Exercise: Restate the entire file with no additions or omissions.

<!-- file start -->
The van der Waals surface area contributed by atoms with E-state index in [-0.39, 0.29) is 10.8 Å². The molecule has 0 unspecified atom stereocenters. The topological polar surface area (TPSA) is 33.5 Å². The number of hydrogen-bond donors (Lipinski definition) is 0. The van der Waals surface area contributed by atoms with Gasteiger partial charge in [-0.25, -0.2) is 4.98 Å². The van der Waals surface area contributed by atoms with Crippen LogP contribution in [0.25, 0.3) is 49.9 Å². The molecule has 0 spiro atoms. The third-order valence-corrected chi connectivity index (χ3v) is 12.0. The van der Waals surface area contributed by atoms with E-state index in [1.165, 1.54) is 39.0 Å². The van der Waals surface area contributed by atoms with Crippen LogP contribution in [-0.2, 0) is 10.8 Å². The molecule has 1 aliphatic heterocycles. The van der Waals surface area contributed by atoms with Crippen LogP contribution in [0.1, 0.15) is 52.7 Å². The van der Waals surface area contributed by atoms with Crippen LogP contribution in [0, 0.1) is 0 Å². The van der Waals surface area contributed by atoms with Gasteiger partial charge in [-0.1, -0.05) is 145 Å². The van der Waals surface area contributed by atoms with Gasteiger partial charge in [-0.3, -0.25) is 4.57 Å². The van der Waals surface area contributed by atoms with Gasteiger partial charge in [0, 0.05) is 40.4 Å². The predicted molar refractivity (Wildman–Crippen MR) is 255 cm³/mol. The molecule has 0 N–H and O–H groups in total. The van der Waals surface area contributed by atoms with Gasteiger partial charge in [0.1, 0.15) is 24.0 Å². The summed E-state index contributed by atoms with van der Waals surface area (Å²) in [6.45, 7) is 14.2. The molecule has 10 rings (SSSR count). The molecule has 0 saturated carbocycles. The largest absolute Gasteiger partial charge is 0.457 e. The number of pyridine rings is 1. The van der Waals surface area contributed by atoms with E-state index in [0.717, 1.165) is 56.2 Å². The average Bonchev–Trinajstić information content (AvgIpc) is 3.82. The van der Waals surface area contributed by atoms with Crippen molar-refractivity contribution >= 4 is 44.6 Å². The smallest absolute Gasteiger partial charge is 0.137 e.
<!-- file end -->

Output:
The van der Waals surface area contributed by atoms with E-state index in [-0.39, 0.29) is 10.8 Å². The molecule has 0 unspecified atom stereocenters. The topological polar surface area (TPSA) is 33.5 Å². The number of hydrogen-bond donors (Lipinski definition) is 0. The van der Waals surface area contributed by atoms with Gasteiger partial charge in [-0.25, -0.2) is 4.98 Å². The van der Waals surface area contributed by atoms with Crippen LogP contribution in [0.25, 0.3) is 49.9 Å². The molecule has 0 spiro atoms. The third-order valence-corrected chi connectivity index (χ3v) is 12.0. The van der Waals surface area contributed by atoms with E-state index in [1.165, 1.54) is 39.0 Å². The van der Waals surface area contributed by atoms with Crippen LogP contribution in [-0.2, 0) is 10.8 Å². The molecule has 1 aliphatic heterocycles. The van der Waals surface area contributed by atoms with Crippen LogP contribution in [0.1, 0.15) is 52.7 Å². The van der Waals surface area contributed by atoms with Crippen LogP contribution in [0, 0.1) is 0 Å². The van der Waals surface area contributed by atoms with Gasteiger partial charge in [-0.1, -0.05) is 145 Å². The van der Waals surface area contributed by atoms with Gasteiger partial charge in [-0.3, -0.25) is 4.57 Å². The van der Waals surface area contributed by atoms with Gasteiger partial charge in [0, 0.05) is 40.4 Å². The predicted molar refractivity (Wildman–Crippen MR) is 255 cm³/mol. The molecule has 0 N–H and O–H groups in total. The van der Waals surface area contributed by atoms with Gasteiger partial charge in [0.1, 0.15) is 24.0 Å². The summed E-state index contributed by atoms with van der Waals surface area (Å²) in [6.45, 7) is 14.2. The molecule has 10 rings (SSSR count). The molecule has 0 saturated carbocycles. The largest absolute Gasteiger partial charge is 0.457 e. The number of pyridine rings is 1. The van der Waals surface area contributed by atoms with E-state index in [0.717, 1.165) is 56.2 Å². The average Bonchev–Trinajstić information content (AvgIpc) is 3.82. The van der Waals surface area contributed by atoms with Crippen molar-refractivity contribution >= 4 is 44.6 Å². The smallest absolute Gasteiger partial charge is 0.137 e.